The latest development in the case: SDNY Judge Jed Rakoff put a TRO and preliminary injunction in place, blocking Drake and 21 Savage from using the Vogue mark to promote their album.

4. The NFT Lawsuits 

A growing number of lawsuits over NFTs are raising novel legal questions, while also parlaying some of brands’ biggest “real world” issues into the virtual world. The key cases on this front include …

– Nike v. StockX – Nike is suing StockX for TM infringement, dilution counterfeiting, etc. over its sale of NFTs tied to allegedly authenticated Nike sneakers. While Nike asserts that such use of its marks in connection with the NFTs runs afoul of TM law, StockX claims that the NFTs are merely claim tickets or digital receipts for the tangible Nike goods, and thus, it should be shielded by the first sale doctrine.

– Hermès v. Rothschild – You can find a detailed timeline of this case – which is slated to go to trial on January 30 – right here.

– Yuga Labs v. Ryder Ripps – Bored Ape Yacht Club creator Yuga Labs claims that Ryder Ripps is on the hook for trademark infringement over the sale of NFTs that point to the very same images that are tied to Yuga’s BAYC NFTs. In addition to co-opting the BAYC jpgs, Yuga alleges that Ripps made use of its TMs to dupe consumers into believing that it has authorized or is affiliated with the RR/BAYC NFTs. Ripps unsuccessfully argued the RR/BAYC project is “a form of ‘appropriation art’” aimed at bringing attention to Yuga’s “use of racist, neo-Nazi, and alt-right messages and imagery” in the BAYC NFTs, and thus, he should be shielded by the First Amendment.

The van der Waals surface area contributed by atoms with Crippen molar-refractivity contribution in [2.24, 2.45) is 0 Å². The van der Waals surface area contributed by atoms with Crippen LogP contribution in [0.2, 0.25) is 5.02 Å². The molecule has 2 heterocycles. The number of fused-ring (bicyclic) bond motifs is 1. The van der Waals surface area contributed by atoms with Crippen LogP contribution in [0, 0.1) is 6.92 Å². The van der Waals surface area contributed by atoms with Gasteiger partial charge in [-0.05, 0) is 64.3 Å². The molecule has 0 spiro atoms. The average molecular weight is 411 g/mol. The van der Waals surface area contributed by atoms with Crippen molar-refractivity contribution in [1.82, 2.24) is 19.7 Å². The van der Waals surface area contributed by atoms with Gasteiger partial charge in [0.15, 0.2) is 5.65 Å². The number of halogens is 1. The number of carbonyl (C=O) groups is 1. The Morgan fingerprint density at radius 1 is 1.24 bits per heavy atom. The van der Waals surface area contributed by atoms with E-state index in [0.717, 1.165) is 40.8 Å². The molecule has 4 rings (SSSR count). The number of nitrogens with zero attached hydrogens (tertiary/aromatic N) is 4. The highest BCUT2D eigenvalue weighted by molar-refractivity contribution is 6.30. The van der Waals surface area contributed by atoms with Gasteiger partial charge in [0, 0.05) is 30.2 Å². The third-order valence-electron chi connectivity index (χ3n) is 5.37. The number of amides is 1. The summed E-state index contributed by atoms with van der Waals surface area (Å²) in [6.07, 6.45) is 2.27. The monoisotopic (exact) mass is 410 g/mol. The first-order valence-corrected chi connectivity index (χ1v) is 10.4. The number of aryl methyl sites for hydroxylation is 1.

5. FTX Endorser Suits

Amid the implosion of FTX, Sam Bankman-Fried and a number of big-name FTX “ambassadors” were named in proposed class action lawsuits over their promotion of the now-bankrupt crypto exchange. Bankman-Fried, Tom Brady, Gisele Bundchen, Stephen Curry, Shaq, Udonis Haslem, David Ortiz, Trevor Lawrence, Shohei Ohtani, Naomi Osaka, Larry David, Kevin O’Leary, and the Golden State Warriors were named in since-consolidated class action complaints lodged with the U.S. District Court for the Southern District of Fla. for allegedly engaging in deceptive and unfair trade practices and civil conspiracy. 

6. Andy Warhol Foundation v. Goldsmith

SCOTUS agreed to take on the case that Lynn Goldsmith waged against the Andy Warhol Foundation, arguing that Warhol used her photo of Prince to create a derivative work, thereby, engaging in copyright infringement. Following a district court determination that Warhol had “transformed” the original photograph by giving it a new “meaning and message,” the U.S. Court of Appeals for the Second Circuit shot down the Warhol Foundation’s fair use claim on the basis that Warhol’s work was “recognizably derived” from Goldsmith’s photo, and thus, is not transformative.

The question before SCOTUS, which heard arguments in Oct. 2022: “Whether a work of art is ‘transformative’ when it conveys a different meaning or message from its source material (as this Court, the Ninth Circuit, and other courts of appeals have held), or whether a court is forbidden from considering the meaning of the accused work where it ‘recognizably deriv[es] from’ its source material (as the Second Circuit has held).”

7. Fashion (and Beauty) False Advertising Suits